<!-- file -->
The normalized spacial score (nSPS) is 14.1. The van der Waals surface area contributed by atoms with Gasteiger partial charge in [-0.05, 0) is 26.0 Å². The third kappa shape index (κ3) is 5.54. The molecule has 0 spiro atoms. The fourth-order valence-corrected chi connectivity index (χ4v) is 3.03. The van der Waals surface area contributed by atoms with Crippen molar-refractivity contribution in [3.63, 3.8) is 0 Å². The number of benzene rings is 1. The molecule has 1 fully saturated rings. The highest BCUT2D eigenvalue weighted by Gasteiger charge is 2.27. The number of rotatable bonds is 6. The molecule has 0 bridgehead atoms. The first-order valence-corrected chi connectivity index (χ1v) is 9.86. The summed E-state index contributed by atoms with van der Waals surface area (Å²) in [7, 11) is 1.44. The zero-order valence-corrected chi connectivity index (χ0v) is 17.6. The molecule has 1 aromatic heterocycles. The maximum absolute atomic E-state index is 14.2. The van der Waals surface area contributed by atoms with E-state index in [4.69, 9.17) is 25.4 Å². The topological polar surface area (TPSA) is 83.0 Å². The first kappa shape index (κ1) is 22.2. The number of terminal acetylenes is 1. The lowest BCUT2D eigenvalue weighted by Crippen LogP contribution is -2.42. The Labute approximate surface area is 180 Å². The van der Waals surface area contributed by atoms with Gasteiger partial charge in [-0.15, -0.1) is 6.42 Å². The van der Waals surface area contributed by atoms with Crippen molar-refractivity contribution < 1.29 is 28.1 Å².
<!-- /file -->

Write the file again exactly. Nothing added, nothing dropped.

The normalized spacial score (nSPS) is 14.1. The van der Waals surface area contributed by atoms with Gasteiger partial charge in [-0.05, 0) is 26.0 Å². The third kappa shape index (κ3) is 5.54. The molecule has 0 spiro atoms. The fourth-order valence-corrected chi connectivity index (χ4v) is 3.03. The van der Waals surface area contributed by atoms with Crippen molar-refractivity contribution in [3.63, 3.8) is 0 Å². The number of benzene rings is 1. The molecule has 1 fully saturated rings. The highest BCUT2D eigenvalue weighted by Gasteiger charge is 2.27. The number of rotatable bonds is 6. The molecule has 0 bridgehead atoms. The first-order valence-corrected chi connectivity index (χ1v) is 9.86. The summed E-state index contributed by atoms with van der Waals surface area (Å²) in [7, 11) is 1.44. The zero-order valence-corrected chi connectivity index (χ0v) is 17.6. The molecule has 1 aromatic heterocycles. The maximum absolute atomic E-state index is 14.2. The van der Waals surface area contributed by atoms with E-state index in [4.69, 9.17) is 25.4 Å². The topological polar surface area (TPSA) is 83.0 Å². The first kappa shape index (κ1) is 22.2. The number of terminal acetylenes is 1. The lowest BCUT2D eigenvalue weighted by Crippen LogP contribution is -2.42. The Labute approximate surface area is 180 Å². The van der Waals surface area contributed by atoms with Gasteiger partial charge in [-0.15, -0.1) is 6.42 Å². The van der Waals surface area contributed by atoms with Crippen molar-refractivity contribution < 1.29 is 28.1 Å².